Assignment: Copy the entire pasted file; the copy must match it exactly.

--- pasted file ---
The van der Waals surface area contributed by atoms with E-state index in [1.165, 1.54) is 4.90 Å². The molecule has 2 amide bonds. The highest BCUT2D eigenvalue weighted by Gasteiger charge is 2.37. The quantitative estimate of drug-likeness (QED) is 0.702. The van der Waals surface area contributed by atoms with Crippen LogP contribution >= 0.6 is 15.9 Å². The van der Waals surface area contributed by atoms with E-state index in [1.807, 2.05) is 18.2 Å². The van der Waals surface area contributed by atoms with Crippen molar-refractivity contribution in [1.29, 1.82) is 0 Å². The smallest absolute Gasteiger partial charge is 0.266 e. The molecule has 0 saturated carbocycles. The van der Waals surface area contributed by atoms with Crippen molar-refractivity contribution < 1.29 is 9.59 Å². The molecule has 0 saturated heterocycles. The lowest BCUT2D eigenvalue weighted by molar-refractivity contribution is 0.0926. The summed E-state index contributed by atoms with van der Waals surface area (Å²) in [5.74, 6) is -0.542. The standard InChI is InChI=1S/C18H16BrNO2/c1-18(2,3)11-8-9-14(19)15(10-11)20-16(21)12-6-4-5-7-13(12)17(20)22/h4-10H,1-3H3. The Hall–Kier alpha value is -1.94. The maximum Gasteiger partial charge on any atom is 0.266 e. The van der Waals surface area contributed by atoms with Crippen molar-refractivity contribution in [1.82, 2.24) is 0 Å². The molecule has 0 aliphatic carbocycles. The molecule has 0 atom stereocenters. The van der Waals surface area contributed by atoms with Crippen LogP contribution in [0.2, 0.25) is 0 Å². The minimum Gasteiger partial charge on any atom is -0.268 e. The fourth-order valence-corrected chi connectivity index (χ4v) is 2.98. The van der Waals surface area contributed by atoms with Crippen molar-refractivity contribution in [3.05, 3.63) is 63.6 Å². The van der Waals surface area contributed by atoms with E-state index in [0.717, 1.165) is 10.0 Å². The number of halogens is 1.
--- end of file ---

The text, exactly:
The van der Waals surface area contributed by atoms with E-state index in [1.165, 1.54) is 4.90 Å². The molecule has 2 amide bonds. The highest BCUT2D eigenvalue weighted by Gasteiger charge is 2.37. The quantitative estimate of drug-likeness (QED) is 0.702. The van der Waals surface area contributed by atoms with Crippen LogP contribution >= 0.6 is 15.9 Å². The van der Waals surface area contributed by atoms with E-state index in [1.807, 2.05) is 18.2 Å². The van der Waals surface area contributed by atoms with Crippen molar-refractivity contribution in [1.29, 1.82) is 0 Å². The smallest absolute Gasteiger partial charge is 0.266 e. The molecule has 0 saturated carbocycles. The van der Waals surface area contributed by atoms with Crippen molar-refractivity contribution < 1.29 is 9.59 Å². The molecule has 0 saturated heterocycles. The lowest BCUT2D eigenvalue weighted by molar-refractivity contribution is 0.0926. The summed E-state index contributed by atoms with van der Waals surface area (Å²) in [5.74, 6) is -0.542. The standard InChI is InChI=1S/C18H16BrNO2/c1-18(2,3)11-8-9-14(19)15(10-11)20-16(21)12-6-4-5-7-13(12)17(20)22/h4-10H,1-3H3. The Hall–Kier alpha value is -1.94. The maximum Gasteiger partial charge on any atom is 0.266 e. The van der Waals surface area contributed by atoms with Crippen molar-refractivity contribution in [1.82, 2.24) is 0 Å². The molecule has 0 aliphatic carbocycles. The molecule has 0 atom stereocenters. The van der Waals surface area contributed by atoms with Crippen LogP contribution in [0.2, 0.25) is 0 Å². The minimum Gasteiger partial charge on any atom is -0.268 e. The fourth-order valence-corrected chi connectivity index (χ4v) is 2.98. The van der Waals surface area contributed by atoms with Crippen molar-refractivity contribution in [3.05, 3.63) is 63.6 Å². The van der Waals surface area contributed by atoms with E-state index in [0.717, 1.165) is 10.0 Å². The number of halogens is 1.